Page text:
INSURANCE RATES: CA Premiums Soar After Years Below National Average
Most California insurers and HMOs have announced significant premium rate hikes for 2000, the second year in a row in which the companies have scrambled to recover from "price wars fueled by employers' rapidly shifting into managed care to control benefits costs." The Los Angeles Times notes that historically, California rates have been up to 30% lower than those in other parts of the country due to greater managed care competition. And while the recent increases have drawn the ire of consumer advocates, the Times notes that they actually "hover close to" the 6.5% federally forecasted health care inflation rate. Consumers for Quality Care Director Jamie Court characterized both the recently secured CalPERS rate hike and the year 2000 projections across the state as "a demonstration that HMOs have neither managed care nor managed costs." Some of the announced increases: Cigna HealthCare of California and Wellpoint Health Networks both intend to raise rates 5% to 8%. Outside of California, Wellpoint rates will go up 7% to 9%. Kaiser said it will increase premiums "from the high single digits to the low double digits" to help offset cost inflation and massive losses in recent years. Insurers are not unaware of the downsides: "We have to cover costs and make a profit, but we're well aware that every time we raise premiums, that prices some people out of the market," said Jim Harris, a spokesman for Cigna's California operations. "Premium increases are not a panacea," seconded John Cygul, Wellpoint's chief of investor relations. The Times notes that it remains to be seen whether the increases will be passed along to individuals (Bernstein, 6/4)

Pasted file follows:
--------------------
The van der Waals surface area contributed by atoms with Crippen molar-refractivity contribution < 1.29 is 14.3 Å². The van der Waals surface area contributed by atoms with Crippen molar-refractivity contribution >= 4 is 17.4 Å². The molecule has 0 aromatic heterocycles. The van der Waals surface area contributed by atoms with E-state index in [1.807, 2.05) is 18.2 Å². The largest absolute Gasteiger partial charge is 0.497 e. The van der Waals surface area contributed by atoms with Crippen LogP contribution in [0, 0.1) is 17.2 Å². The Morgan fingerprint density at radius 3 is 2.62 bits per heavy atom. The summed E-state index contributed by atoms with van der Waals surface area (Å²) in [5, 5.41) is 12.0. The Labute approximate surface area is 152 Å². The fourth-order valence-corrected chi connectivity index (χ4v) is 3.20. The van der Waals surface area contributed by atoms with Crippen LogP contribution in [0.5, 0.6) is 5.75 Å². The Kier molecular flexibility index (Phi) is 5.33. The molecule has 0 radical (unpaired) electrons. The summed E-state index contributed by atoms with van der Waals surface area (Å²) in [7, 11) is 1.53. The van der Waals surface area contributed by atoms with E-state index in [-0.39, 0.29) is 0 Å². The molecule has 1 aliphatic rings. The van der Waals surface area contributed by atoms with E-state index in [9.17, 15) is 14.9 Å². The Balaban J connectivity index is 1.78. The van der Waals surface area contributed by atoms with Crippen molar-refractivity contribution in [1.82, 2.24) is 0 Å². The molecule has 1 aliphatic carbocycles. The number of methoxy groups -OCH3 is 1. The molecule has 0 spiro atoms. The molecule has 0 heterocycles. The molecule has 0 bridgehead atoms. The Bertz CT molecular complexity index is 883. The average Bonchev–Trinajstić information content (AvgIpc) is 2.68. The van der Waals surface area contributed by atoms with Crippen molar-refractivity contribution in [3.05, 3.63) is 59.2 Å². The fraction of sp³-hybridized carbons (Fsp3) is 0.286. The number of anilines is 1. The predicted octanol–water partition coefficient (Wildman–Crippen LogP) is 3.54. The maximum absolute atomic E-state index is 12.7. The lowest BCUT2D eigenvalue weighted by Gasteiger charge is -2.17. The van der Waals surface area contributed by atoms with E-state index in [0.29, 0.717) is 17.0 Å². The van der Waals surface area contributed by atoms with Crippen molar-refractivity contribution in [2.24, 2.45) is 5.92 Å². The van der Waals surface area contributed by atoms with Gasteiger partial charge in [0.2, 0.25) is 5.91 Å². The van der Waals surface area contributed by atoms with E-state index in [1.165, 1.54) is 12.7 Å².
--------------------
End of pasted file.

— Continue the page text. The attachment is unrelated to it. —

Blues' Individual Plans
Speaking of individuals, Blue Cross of California notified 790,000 (85%) of its individual health plan customers last week of 19% average premium increases beginning July 1 -- between 4.5% and 40%, depending on individual policy, the Sacramento Bee reports. The increases, which Blue Cross attributed to a 15% rise in pharmaceutical costs, have already resulted in an onslaught of more than 100 calls to the California Department of Corporations, which says it has "no legal authority to control premiums." Other factors driving up costs include health care inflation and an increase in expensive medical procedures. The hardest hit, as the heaviest users of health insurance, will be families with children. Dale Waters, president of Sacramento-based health insurance consulting firm Benefit Insurance Services, said, "A lot of people are taking the increase in stride because they don't have any options. It's kind of a seller's market." But Walter Zelman, President and CEO of the California Association of Health Plans, said, "This is the first time premiums have really gone up in several years. We just hope it doesn't have to continue" (Swett, 6/2).